[phobos] Usage of asserts/contracts and memory safety
Jonathan M Davis
jmdavisProg at gmx.com
Wed Aug 24 20:49:09 PDT 2011
On Thursday, August 25, 2011 06:30:56 Vladimir Panteleev wrote:
> I noticed that Phobos's makefile specifies -release, however there are
> places in Phobos which use asserts and contracts. I recall there being a
> discussion regarding verification of parameters in Phobos, but I do not
> know the current consensus. DMD has -defaultlib and -debuglib switches,
> which could justify usage of asserts/contracts, but they are not used in
> the default configuration.
> I'm currently working on making std.socket.SocketSet memory-safe (adding
> sockets past the fd_set capacity is not currently checked), and I'd like
> to know if these checks should be done with "enforce" in the function
> body, or "assert" in "in" contracts etc.?
If it's a checking for a bug in Phobos, use assert. If it's something that
depends on the program's state rather than whether the code is correct (e.g.
failed connection), use enforce. Other than that, it gets debatable.
Certainly, do _not_ use enforce simply because asserts aren't compiled into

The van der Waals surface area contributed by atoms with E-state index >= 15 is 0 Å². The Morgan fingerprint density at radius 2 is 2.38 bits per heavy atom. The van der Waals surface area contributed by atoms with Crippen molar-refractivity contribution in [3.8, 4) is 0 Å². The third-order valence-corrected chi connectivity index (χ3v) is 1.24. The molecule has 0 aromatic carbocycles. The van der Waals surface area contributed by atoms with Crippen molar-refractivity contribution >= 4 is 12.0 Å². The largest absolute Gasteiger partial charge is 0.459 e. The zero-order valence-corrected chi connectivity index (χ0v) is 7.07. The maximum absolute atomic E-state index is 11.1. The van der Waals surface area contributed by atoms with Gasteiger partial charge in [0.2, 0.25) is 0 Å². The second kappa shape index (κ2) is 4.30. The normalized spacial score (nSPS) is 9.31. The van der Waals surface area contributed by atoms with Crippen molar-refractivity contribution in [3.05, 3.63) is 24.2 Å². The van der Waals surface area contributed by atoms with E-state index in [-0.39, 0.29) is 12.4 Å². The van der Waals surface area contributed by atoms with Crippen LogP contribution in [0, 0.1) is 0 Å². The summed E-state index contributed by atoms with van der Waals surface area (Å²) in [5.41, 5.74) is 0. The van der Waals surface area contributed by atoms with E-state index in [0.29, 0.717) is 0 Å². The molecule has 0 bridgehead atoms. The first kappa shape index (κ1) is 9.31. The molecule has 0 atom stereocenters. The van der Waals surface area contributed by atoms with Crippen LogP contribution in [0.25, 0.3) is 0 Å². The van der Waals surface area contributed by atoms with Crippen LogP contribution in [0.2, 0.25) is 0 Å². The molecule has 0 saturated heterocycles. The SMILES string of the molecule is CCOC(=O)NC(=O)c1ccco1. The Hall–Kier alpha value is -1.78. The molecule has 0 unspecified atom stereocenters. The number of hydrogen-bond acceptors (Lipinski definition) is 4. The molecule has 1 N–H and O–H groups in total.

the binary of Phobos which is released. If someone really wants assertions in
Phobos, they can compile it in non-release mode.
Personally, I'm generally against using assert for testing arguments, since
they often depend on program state, in which case enforce is really what you
want. However, there _are_ cases where it's definitely a bug if an invalid
argument is passed to a function. The problem with in contracts is that
they're actually testing client code, not the function that they're in, so it
really should be up to the caller to determine whether an assertion or
exception should be used, but the language isn't set up to do that. There's
certainly an argument for using assertions and letting client code choose to
use enforce on its own if they want that behavior, but again, it's up for
If anything, I'd say that it's a case-by-case thing at this point. Does it
make the most sense for a particular function to assert on its arguments, in
which case the tests may never happen (e.g. if the code is compiled with -
release), or does it make the most sense to throw an failure? It's very
std.datetime uses exceptions for bad arguments, whereas std.algorithm uses
assert. But if a function in std.algorithm is given a bad argument, it's
almost certainly a bug in the client code, whereas std.datetime's functions
could easily be operating on values given from I/O.
So, I'd say that you should pick whether to use assert or enforce on function
arguments based on how bad it is if the test is skipped (as happens with
assertions and -release), how performant the code must be (truly performance-
critical code may not be able to afford the cost of testing in -release mode as
would happen with enforce), and how likely it is that bad arguments are a
result of a bug in the program rather than the state of a particular run of
- Jonathan M Davis
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